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The Hockey Games
by -- June 21st, 2016

Nearly everyone accepts the data from ice cores that show a long period—8000 years or so—of relatively stable concentrations of carbon dioxide, methane and nitrous oxide in Earth’s atmosphere, followed by a rapid increase to today’s elevated values beginning about 150 years ago.  For CO2 it is clear that fossil fuel combustion and deforestation have led to the rise in concentration. For nitrous oxide, the rise is most likely due to the use of nitrogen fertilizer in agricultural systems worldwide.  Attribution of the rise in methane is less clear, but a variety of human activities have played a role.

Unfortunately, there is no ice-core record of the change in global temperature and the widespread use of thermometers to record temperature began only about 200 years ago.  We must derive a record of changes in Earth’s temperature from indirect sources—what climate scientists call proxies.  A variety of these are available, including tree rings, measures of glacial retreat, and anecdotal observations, such as the “ice-out” time in rivers and lakes.

About 20 years ago, Michael Mann, now at Penn State University, compiled a record of the past 1000 years of Earth’s temperature from tree rings.  It, too, shows a long period of relatively stable (even slightly declining) temperature, followed by a rapid increase beginning about 150 years ago.  While correlation does not prove causation, the resemblance of Mann’s temperature record to the record of changing concentrations of “greenhouse” gases was striking.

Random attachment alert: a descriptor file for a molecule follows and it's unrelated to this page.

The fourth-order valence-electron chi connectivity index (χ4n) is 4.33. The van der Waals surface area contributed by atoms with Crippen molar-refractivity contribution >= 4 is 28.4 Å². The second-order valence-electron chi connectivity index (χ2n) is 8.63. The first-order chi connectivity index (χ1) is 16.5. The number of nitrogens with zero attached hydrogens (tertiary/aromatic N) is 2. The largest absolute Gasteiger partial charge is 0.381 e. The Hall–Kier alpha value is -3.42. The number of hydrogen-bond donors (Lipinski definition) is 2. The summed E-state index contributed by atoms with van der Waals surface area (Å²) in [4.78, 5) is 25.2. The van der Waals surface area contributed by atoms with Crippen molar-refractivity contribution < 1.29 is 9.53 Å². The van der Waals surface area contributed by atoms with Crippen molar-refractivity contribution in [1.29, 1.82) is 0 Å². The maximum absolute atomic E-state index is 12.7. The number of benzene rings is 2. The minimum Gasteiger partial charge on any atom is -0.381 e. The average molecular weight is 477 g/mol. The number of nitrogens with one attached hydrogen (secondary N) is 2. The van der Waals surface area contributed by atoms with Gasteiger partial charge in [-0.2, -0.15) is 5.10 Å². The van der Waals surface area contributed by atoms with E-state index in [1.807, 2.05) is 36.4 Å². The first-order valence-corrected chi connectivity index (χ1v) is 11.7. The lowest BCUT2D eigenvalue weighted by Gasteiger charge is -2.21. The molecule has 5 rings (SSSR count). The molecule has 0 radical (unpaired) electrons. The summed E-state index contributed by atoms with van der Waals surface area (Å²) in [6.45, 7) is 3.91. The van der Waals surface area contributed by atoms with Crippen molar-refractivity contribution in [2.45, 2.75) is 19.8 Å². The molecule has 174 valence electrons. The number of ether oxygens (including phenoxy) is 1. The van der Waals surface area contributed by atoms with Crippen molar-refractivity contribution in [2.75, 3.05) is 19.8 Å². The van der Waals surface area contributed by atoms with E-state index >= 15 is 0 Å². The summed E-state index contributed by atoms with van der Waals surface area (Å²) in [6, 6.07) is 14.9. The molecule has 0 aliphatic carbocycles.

But, with its publication, Mann’s temperature record drew a rancorous response from conservative, climate-change denying folks.  Even now, whenever, I show a picture from Mann’s publication—which looks like a hockey stick—I can expect a flurry of criticism from climate change deniers in the audience.

This continuing disbelief that the Earth’s temperature has risen sharply from relatively stable levels during most of the past 1000 years is surprising. In 2006, The National Academy of Science brought together a panel of experts, including a well known climate-change denier John Christy, to evaluate Mann’s work.  Their conclusion: “it can be said with a high degree of confidence that global mean surface temperature was higher during the last few decades of the 20th century than during any comparable period during the preceding four centuries.”  In other words, Mann was right.

The unprecedented rise in temperature during the past 150 years is consistent with a variety of proxy measures published since the National Academy report, including the timing of bird migration and the springtime blooming of plants.  The Academy put less confidence on the reconstructed record of temperature before 1600, but none of the proxy data extending from 1000 to 1600 A.D. changed the basic conclusions about recent, rapid global warming, as derived from tree rings.